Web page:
Spare a thought for those returning to work to face a pile of to-do tasks after a long summer break.
Although it seems like summertime blues are to blame, feeling frustrated or stuck in a job you don’t like is hardly limited to this time of the year.
Career coach Jarrod Siegertsz says he spends much of his time helping those who feel listless and dissatisfied with their job — even those who seem as though they have it made.
“Even the people that you would say have a dream job talk about feeling frustrated or feeling stuck, and even sometimes anxious and stressed about what’s going on,” he says.
Siegertsz and others have spent their careers trying to answer the question: is there any way to make work something we love doing?
Professor Jill Klein, a social psychologist from the University of Melbourne, believes this is a possibility for everyone.
The answer, she says, is not simply about getting a new job, it is about realising that our mindset determines how satisfied we are at work.
It’s a discipline known as mindset theory.
Towards a growth mindset
The theory places our mindsets in one of two categories: fixed or growth.
The difference between the two determines whether we perceive our talents and intelligence as fixed, and how we recover from mistakes or failure.
Those with a fixed mindset believe they cannot change their abilities, while those with a growth mindset believe they are adaptable and can improve over time.
“[When] people with a fixed mindset face a setback or a failure, [they] are likely to tell themselves it happened because they’re just not good at it, they don’t have what it takes, or they might blame the situation,” she says.
The alternative—a growth mindset—can have profound effects on motivation, learning, and achievement, according to Professor Klein.
She says paying attention to the difference between these can make difficult situations easier to deal with.
“If you’re in a challenging work situation and you have a fixed mindset, you’re going to consistently feel threatened,” Professor Klein says.
“When someone has a fixed mindset, they tend to avoid challenges, because you want to avoid a situation where you might get knocked back, because that might be too threatening.”
Jill Klein’s growth mindset tips:
- Listen for the fixed mindset internal voice when responding to criticism
- Stay in the ‘struggle zone’, even if it is uncomfortable
- Know that the brain is plastic and can create new neural pathways
Growing the mindset theory
Mindset theory is based on the research of Stanford University professor Carol Dweck, who has spent 40 years developing the concept.
Dweck’s theory views talents and intelligence as malleable, able to be developed through grit and effort.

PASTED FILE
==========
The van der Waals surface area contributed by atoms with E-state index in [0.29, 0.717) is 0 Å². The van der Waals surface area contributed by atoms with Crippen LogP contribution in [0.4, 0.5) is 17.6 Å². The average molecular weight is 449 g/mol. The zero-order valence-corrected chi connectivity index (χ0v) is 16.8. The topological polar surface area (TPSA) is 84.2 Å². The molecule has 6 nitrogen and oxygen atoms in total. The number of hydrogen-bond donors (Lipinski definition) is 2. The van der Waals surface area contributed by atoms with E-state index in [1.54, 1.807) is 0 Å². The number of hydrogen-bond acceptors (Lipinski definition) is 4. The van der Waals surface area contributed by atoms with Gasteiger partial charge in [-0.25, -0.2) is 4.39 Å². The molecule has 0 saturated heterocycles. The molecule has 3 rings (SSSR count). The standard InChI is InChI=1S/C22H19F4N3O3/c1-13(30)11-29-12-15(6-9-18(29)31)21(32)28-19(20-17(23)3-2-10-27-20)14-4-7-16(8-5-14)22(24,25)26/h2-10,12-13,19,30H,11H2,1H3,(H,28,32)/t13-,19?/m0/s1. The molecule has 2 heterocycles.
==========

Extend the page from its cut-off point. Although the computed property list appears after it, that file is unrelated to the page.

But it is not without its detractors.
Some researchers dismiss the theory as just feel-good platitudes, and others report that attempts to apply the theory in classrooms had shown no measurable benefit to students’ achievement.
Writing for the Conversation last year, Assistant Professor Brooke Macnamara, from Case Western Reserve University, says there is “scant evidence” that growth mindset interventions have worked for students, despite being applied in classrooms across the United States.
In response, Carol Dweck says the disagreement rests on finding the right way to test whether the growth mindset is effective.
“Approaches to cultivating a growth mindset are in their infancy. Much remains to be learned,” she writes.
Working with your values
For Jarrod Siegertsz, it is not necessarily the type of work that brings most people happiness, it is how they connect to it and whether it aligns with their values.
He says taking time to work out what those values are can be very important.
“When I say values I’m really talking about the kind of things that make you smile,” he explains.
“Those moments that bring you joy or vitality or happiness, the things you can look back at the end of the day and say ‘I’m really thankful to be that way’.”
Professor Klein says a key to improving our outlook is to recognise when we’re thinking fixed mindset thoughts when receiving negative feedback at work.
“If we have a setback or we hear some criticism, and we hear ourselves saying ‘this means I don’t have it’, or ‘I’ll never get good at this’, we need to replace it with growth mindset thinking,” she says.
Ultimately, she says, it is about having the approach and determination to learn from our mistakes.
“[A growth mindset] means practising, and when you make a mistake you go back and do that part over and over again until you have it right.”